Imagine yourself coming home from a long, stressful day at work. Your boss has been a bit draconian, you’re worried about the COVID-19 pandemic and all the uncertainty surrounding it, or maybe you’re just feeling a little blue. It’s a cold and dreary day, and you feel like indulging in some comfort food — the kind that reminds you of your childhood, happy times with family, or your favorite holiday meal.
While other things can make you feel better, like a good book, your favorite movie or a warm cup of tea, eating a comforting dish is quicker and more immediate. It also helps that these foods taste delicious and often contain ingredients you enjoy, which stimulates a natural reward system in the brain.
Comfort foods are a little different than regular, everyday food, which is what gives them their reputation. Typically, they’re high in sugar and fats, which can lead to weight gain and poor health. They can also be high in sodium and lacking in other nutrients. While this may be true, it’s important to remember that comfort foods aren’t necessarily unhealthy.
The term “comfort food” is loosely defined to include any type of food that makes you feel good emotionally. This could be anything from a big, hearty home-cooked meal to candy or prepared snack foods. It could even be a specific food or recipe that reminds you of your childhood or happy memories. Many people who eat “comfort foods” do so out of habit, which can create a cycle of emotional eating that can be hard to break.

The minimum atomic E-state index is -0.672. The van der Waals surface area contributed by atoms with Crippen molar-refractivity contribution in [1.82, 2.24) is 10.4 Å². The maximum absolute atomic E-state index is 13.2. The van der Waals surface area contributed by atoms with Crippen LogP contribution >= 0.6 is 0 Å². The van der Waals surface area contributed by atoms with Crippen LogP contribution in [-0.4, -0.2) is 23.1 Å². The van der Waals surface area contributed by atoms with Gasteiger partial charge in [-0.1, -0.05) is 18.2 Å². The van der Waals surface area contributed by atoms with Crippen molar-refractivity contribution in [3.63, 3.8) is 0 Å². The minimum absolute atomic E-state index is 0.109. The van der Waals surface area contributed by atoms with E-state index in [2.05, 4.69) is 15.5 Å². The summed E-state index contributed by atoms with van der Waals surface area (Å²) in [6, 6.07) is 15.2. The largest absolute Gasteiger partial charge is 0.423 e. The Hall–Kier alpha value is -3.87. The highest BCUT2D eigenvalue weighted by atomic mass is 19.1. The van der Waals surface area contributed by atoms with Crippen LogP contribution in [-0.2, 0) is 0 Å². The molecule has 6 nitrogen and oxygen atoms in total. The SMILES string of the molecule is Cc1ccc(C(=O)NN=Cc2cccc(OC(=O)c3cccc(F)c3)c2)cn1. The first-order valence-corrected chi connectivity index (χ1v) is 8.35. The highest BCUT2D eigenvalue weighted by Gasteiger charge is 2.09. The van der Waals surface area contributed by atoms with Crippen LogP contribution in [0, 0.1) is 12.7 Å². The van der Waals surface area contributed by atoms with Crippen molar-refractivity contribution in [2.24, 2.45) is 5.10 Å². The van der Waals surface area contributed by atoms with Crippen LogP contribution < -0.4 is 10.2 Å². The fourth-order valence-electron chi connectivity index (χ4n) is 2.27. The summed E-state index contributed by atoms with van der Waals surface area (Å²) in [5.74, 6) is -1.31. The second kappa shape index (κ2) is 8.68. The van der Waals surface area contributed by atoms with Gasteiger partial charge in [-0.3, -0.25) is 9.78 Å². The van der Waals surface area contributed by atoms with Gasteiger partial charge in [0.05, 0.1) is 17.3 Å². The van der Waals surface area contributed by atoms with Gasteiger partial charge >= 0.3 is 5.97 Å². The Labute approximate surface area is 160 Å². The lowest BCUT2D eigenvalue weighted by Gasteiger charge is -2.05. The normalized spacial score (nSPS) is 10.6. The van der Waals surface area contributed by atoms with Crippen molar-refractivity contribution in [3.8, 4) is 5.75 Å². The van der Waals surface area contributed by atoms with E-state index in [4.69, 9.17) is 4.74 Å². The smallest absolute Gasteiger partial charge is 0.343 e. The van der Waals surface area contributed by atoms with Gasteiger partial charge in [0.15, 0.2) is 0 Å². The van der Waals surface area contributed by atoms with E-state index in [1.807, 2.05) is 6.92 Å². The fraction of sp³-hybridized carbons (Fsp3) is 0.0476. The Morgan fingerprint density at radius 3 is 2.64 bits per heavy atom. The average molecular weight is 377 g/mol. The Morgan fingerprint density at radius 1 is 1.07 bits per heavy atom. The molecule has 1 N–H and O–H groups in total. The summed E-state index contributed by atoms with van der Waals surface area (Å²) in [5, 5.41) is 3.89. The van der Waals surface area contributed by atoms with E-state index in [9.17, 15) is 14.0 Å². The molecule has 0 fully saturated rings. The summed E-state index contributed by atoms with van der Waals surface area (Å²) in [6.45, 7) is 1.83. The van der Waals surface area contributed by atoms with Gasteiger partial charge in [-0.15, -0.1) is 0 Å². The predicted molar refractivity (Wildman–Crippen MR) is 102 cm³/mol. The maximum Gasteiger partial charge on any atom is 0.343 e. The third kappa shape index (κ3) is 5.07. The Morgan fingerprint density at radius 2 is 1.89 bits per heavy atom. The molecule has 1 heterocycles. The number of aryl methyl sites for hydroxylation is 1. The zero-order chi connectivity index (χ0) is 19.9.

Most of the time, these foods are considered “bad comfort foods” because they’re usually savory or sweet, fried and high in sugar or fat – i.e., they’re not particularly healthy. However, it’s important to remember that just because something is a comfort food doesn’t mean you can’t find healthier versions of your favorites.
For example, a lot of traditional comfort foods are high in saturated fat, which can raise your cholesterol and increase your risk for heart disease. You can lower the fat and calorie content of these dishes by replacing the butter or margarine with olive oil and adding more vegetables, herbs or lean proteins to your meals.
If you’re craving a particular comfort food, try to find a version that isn’t loaded with saturated fat and added sugars, and has more fiber. You can do this by making simple changes, such as adding a cup of beans to savory dishes or using a lower-sugar sweetener in desserts. You can also look up recipes that are gluten-free, dairy-free, grain-free or processed sugar-free to see how they compare to the original version. By changing just a few ingredients and practicing mindful eating, you can still enjoy your favorite comfort foods without the guilt! For the best results, it’s also important to discover additional ways to cope with stress or depression so you don’t rely solely on comfort food to feel better.